Treebeard's Stumper Answer
The Rain and the Wind
We've had lots of opportunity to be weather watchers this month! I've noticed that the first sign of an approaching storm is often a change in the wind. Our usual afternoon wind at school is a north or west wind that blows up the Valley from the ocean. But before and during a storm the wind usually blows down the Valley from the south or east. Just look how many of the hundreds of downed trees lie pointing northwest. Our winter storms come from the north, even with El Niño. So why do the wind and rain come from the south?
Note: Our part of Central California has been slammed by one storm after another this month. We had two feet of rain in one week at my house in the mountains behind Santa Barbara! This stumper is about our storms, but I think an East Coast nor'easter raises the same question: the storm moves up the Atlantic coast from the south, but the wind and rain come off the ocean from the northeast. Why?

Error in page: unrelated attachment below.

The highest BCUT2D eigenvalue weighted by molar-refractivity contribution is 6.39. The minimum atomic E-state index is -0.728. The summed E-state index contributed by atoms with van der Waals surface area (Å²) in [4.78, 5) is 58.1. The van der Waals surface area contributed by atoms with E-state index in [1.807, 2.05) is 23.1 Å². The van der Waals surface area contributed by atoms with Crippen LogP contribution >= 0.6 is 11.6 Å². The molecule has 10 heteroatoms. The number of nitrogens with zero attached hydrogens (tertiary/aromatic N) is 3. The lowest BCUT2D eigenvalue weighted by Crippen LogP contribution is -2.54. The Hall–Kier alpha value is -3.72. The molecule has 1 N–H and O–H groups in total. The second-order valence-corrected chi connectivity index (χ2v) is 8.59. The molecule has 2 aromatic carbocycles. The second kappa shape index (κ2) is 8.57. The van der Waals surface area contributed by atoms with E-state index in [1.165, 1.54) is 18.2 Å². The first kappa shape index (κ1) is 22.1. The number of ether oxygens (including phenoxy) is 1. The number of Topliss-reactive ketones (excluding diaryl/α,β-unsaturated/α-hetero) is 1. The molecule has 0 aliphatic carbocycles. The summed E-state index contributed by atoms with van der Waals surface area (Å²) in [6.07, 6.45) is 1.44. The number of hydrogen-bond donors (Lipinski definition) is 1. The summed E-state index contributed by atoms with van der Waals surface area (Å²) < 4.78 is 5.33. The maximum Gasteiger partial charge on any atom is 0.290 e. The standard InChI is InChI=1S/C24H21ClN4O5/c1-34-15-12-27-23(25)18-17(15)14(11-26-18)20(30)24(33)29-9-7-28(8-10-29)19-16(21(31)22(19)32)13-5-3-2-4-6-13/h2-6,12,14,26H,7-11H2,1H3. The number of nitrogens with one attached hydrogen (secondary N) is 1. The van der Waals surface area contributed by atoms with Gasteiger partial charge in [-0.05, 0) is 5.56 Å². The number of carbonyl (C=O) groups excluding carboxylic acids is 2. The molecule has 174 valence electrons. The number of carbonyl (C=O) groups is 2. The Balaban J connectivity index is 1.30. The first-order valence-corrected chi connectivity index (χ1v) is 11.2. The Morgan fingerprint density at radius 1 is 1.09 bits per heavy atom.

Here in Central California, our winter storms begin as areas of low pressure that form over the Pacific Ocean. Less pressure means less air, so a new storm pulls air in towards the center like a drain, creating wind. Because the earth turns, the air mass moves west and begins to rotate counter-clockwise. (Opposite in the Southern Hemisphere.) This produces the classic comma-shaped spiral storm that we've all seen in satellite images. The spiral is moist air being pulled in from the south, bringing rain with it. Our winter storms do come from the north, but the wind and rain come from the south, especially this year!
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